According to Scott Brown, a spokesman for the group of local investors that sought to bring HIB, a German eco-wall manufacturer, to the Greensburg Industrial Park, the project will not move forward.
“Not bad news, but sad news. The sad news is that HIB will not be coming to Greensburg,” said Brown. “Our goals were just not the same. It wasn’t going to be as good a deal for the Greensburg investors as we had hoped.”
The ongoing negations between the group and the Meissenheim-based manufacturer ended last week, with both sides unable to reach a consensus on a number of items, most notably the royalty payments, which the investors felt were too high, said Brown.
Just two months ago it seemed a forgone conclusion that the deal would reach fruition.
Brown, in a phone interview at the end of March, said that all that was left was to “dot the I’s and cross the T’s.”
“That was a fair assessment at the time,” said Brown last week. “When we came back [from our trip to Germany] we were excited. We thought that there was a real possibility this thing might work. They came over here and we spent more than a week going over the business plan and site locations and things along those lines. When they left, it looked pretty darn good.”
Brown said he had found nearly $1 million in local investment for an HIB manufacturing plant and U.S. headquarters to be located in the Greensburg Industrial Park. An additional $1 million was pledged by Paul Meyer, a New York-based manufacturer.
The local investors even began looking into office space and struck a deal with Greensburg Greentown to finish the Meadowlark House, a flagship HIB home in Greensburg that has sat unfinished since October of last year (“HIB will pay $100,000 to finish Meadowlark House” Kiowa County Signal, March 21, 2012).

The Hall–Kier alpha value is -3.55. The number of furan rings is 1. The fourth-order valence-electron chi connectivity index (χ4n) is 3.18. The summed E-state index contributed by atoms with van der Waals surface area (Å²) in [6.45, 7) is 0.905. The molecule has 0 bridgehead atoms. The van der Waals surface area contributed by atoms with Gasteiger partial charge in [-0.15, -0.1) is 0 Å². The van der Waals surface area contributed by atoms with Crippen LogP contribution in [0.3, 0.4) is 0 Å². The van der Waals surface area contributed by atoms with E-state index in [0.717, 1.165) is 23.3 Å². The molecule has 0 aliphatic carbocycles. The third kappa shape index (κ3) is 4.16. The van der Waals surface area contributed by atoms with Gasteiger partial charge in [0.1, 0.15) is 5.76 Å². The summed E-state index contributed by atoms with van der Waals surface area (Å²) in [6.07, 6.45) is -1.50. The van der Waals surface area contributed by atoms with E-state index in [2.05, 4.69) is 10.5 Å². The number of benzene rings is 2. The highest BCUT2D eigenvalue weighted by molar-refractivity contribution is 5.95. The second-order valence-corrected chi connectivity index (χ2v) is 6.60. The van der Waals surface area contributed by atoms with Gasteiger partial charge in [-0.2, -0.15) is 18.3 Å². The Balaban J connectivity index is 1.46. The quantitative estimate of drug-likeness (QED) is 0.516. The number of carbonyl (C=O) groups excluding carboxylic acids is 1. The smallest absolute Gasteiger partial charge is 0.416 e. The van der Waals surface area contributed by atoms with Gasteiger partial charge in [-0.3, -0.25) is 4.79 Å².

As of Monday evening the HIB website still announced that it would begin manufacturing its product at its U.S. headquarters in Greensburg in 2012.
“Then we started to study the business plan a lot closer. We started running the numbers as to how many actual units we would need to sell to make it work. [Paul Meyer] was very encouraged by it, but also very cautious. He knew more about this [type of product] in his little finger than all of the Greensburg investors put together. At first we were very cautious about having an East Coast New Yorker interested. As it turned out it was possibly one of the best things that could have happened.”
Brown said that the local investors and Meyer had concerns about the royalties to be paid to HIB for products sold. They believed HIB was asking for much higher royalties than similar products.
Page 2 of 3 - “We probably could have got the thing going, but it may not have been very long before we became money strapped,” said Brown. “Yes, if we could sell enough product immediately, it might have worked. But over the years we might have paid out lots and lots of money in royalties. From the get-go we thought it sounded steep. We didn’t know what was typically in that industry. Mr. Meyer knew. It was one of the two or three things that were the major deal breakers.”